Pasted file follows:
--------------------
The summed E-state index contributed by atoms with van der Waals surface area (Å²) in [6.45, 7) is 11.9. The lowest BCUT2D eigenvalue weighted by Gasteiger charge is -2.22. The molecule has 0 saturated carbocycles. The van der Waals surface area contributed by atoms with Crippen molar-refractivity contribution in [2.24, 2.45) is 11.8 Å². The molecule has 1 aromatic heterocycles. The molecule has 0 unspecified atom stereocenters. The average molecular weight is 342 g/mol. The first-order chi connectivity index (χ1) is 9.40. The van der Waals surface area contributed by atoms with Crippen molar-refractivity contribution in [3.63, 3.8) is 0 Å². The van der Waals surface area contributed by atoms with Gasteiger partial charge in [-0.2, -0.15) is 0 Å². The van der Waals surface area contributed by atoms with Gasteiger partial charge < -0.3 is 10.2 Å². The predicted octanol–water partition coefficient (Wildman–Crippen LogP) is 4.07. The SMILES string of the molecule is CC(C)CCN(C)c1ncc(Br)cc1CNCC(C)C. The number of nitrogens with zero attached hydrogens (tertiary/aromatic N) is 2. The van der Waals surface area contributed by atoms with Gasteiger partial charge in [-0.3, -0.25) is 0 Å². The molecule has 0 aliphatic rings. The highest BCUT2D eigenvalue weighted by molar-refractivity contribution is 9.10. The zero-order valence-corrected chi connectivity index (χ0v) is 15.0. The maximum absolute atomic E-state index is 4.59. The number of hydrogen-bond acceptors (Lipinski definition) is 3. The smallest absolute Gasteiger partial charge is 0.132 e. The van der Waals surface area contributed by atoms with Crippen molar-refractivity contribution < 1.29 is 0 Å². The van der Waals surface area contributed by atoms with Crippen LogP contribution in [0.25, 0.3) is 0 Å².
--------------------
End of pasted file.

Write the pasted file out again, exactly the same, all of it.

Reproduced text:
The summed E-state index contributed by atoms with van der Waals surface area (Å²) in [6.45, 7) is 11.9. The lowest BCUT2D eigenvalue weighted by Gasteiger charge is -2.22. The molecule has 0 saturated carbocycles. The van der Waals surface area contributed by atoms with Crippen molar-refractivity contribution in [2.24, 2.45) is 11.8 Å². The molecule has 1 aromatic heterocycles. The molecule has 0 unspecified atom stereocenters. The average molecular weight is 342 g/mol. The first-order chi connectivity index (χ1) is 9.40. The van der Waals surface area contributed by atoms with Crippen molar-refractivity contribution in [3.63, 3.8) is 0 Å². The van der Waals surface area contributed by atoms with Gasteiger partial charge in [-0.2, -0.15) is 0 Å². The van der Waals surface area contributed by atoms with Gasteiger partial charge < -0.3 is 10.2 Å². The predicted octanol–water partition coefficient (Wildman–Crippen LogP) is 4.07. The SMILES string of the molecule is CC(C)CCN(C)c1ncc(Br)cc1CNCC(C)C. The number of nitrogens with zero attached hydrogens (tertiary/aromatic N) is 2. The van der Waals surface area contributed by atoms with Gasteiger partial charge in [-0.3, -0.25) is 0 Å². The molecule has 0 aliphatic rings. The highest BCUT2D eigenvalue weighted by molar-refractivity contribution is 9.10. The zero-order valence-corrected chi connectivity index (χ0v) is 15.0. The maximum absolute atomic E-state index is 4.59. The number of hydrogen-bond acceptors (Lipinski definition) is 3. The smallest absolute Gasteiger partial charge is 0.132 e. The van der Waals surface area contributed by atoms with Crippen molar-refractivity contribution < 1.29 is 0 Å². The van der Waals surface area contributed by atoms with Crippen LogP contribution in [0.25, 0.3) is 0 Å².